Tournament Format for King’s and Queen’s Rapier Championships
The conventions and format for the upcoming King’s and Queen’s Rapier Champions Tournament have been announced by Don Nathaniel Wyatt, King’s Rapier Champion. Any authorized rapier fighter may enter the tournament, but those wishing to compete for the Championships must affirm that they are willing and able to perform the duties when they sign in with the Mistress of Lists and only those individuals will advance into the sweet sixteen.
The follow are the details of the tournament as described by Don Wyatt on the East Kingdom Rapier website.
First, conventions for the day.
Single Rapier: For the purposes of this tournament, single rapier will be defined as a single sword which is clearly intended to be used one handed. If there is any disagreement on the day of the tournament as to whether a weapon qualifies, I will be happy to make the determination on the spot. I hope, however, that the spirit of this ruling is clear.
Offensive Weapon Form: For the purposes of this tournament these fighting forms consist of rapier and dagger, case of rapier, and two-handed sword.
Defensive Weapon Form: For the purposes of this tournament these fighting forms consist of rapier and rigid parry, and rapier and non-rigid parry.
Double Kills: In the Round Robin double kills will be re-fought once per pairing. After that, dead is dead and the pass will be recorded as a loss for both combatants.
Re-centering in the List: We will not be re-centering fighters when they hit the ropes. We expect that if you have placed yourself in a corner, you must want to be there and the fight will continue as such.
As has become common, the tournament will consist of three parts – the round robin, the sweet sixteen, and the finals. There will be 8 pools.
Part One – Round Robin: Fencers will be divided into eight pools of a size based on the number of combatants. Each fencer in a pool will fight two bouts against all of the other fencers in their pool (see note below). The second bout will be fought immediately following the first without exiting the list. Each fencer must fight one of the passes using an offensive form and the other of the passes using a defensive form or single rapier. There is not a sequence requirement for the form selection. Just that it must be done. There is not a requirement to match forms in either pass. Points will be awarded as follows:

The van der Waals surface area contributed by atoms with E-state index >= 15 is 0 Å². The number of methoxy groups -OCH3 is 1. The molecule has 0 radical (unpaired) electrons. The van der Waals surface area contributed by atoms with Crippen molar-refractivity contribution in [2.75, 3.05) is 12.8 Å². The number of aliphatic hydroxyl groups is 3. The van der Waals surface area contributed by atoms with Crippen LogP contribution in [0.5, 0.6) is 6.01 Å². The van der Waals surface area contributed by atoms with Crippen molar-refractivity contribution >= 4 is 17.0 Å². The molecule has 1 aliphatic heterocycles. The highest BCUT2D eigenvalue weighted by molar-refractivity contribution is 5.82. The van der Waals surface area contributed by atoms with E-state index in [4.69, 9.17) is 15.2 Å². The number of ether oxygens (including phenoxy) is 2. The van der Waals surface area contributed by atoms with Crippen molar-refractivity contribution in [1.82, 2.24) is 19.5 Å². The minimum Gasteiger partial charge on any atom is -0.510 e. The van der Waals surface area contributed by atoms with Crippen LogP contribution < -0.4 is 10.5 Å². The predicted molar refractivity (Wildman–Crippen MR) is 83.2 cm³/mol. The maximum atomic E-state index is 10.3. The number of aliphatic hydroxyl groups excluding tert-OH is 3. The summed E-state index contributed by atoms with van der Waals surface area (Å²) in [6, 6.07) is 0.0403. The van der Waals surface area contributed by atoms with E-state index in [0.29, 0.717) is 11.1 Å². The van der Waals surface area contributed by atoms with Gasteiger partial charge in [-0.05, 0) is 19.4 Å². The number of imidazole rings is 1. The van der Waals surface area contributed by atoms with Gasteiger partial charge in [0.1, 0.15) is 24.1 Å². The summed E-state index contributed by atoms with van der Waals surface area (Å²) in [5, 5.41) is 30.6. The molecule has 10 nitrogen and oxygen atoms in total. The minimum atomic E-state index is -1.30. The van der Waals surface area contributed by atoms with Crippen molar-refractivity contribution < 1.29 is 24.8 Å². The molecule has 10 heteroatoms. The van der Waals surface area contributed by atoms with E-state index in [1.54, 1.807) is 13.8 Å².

- Winning only the first pass: 3 points.
- Winning only the second pass: 2 points.
- Winning the first and second pass: 4 points.
- Double kills: 0 points.
The top two fighter(s) in each will be selected to advance to the sweet sixteen.
NOTE: In the event that we have more than 87 competitors the Round Robin will have to be a single pass per pairing within the pools. This is due to the estimated time requirement to complete Part One given the number of fencers. If this situation occurs the scoring will be changed to one point per pairing and fencers will be required to use a Defensive Weapon Form or Single Rapier.
Part Two – Sweet Sixteen: This will be a double elimination tree. Each pairing will consist of the best of three bouts. For each bout within the pairing, the fighters must choose one of single rapier, an offensive form, and a defensive form. Fighters may not repeat from among these three categories within a given pairing. Fighters are not required to match forms. If fighters are not able to agree on the sequence of the forms a call and respond will take place with the first call decided on a coin flip.
Part Three – Finals: The winner of the Winner’s Bracket and the winner of the Loser’s Bracket will advance to the finals. The finals will be decided as a best of five bouts. Before the finals begin, each fighter will lay out their chosen five weapon selections. While each of these must be substantially different from each other, they need not align with the weapon authorizations we’ve all come to know and love. For instance, rapier and stick is considered to be different from rapier and buckler; two different bucklers or two different stick-like objects are not different. A single-handed rapier is different from a two-handed rapier. If there are questions as to whether something is “substantially different,” I’m happy to field them over email off-list or at the tournament.
This does mean that a fighter could, for example, lay out: Rapier and Dagger, Rapier and Stick, Rapier and Buckler, Two Handed Sword, Case of Rapier.
The fighters will be able to look over the weapon selections of their opponent and we will ensure that they are all acceptable to both combatants. The fencer coming out of the winner’s bracket gets the option of call or response in the first pass. The fencers will alternate call/response for the remaining passes.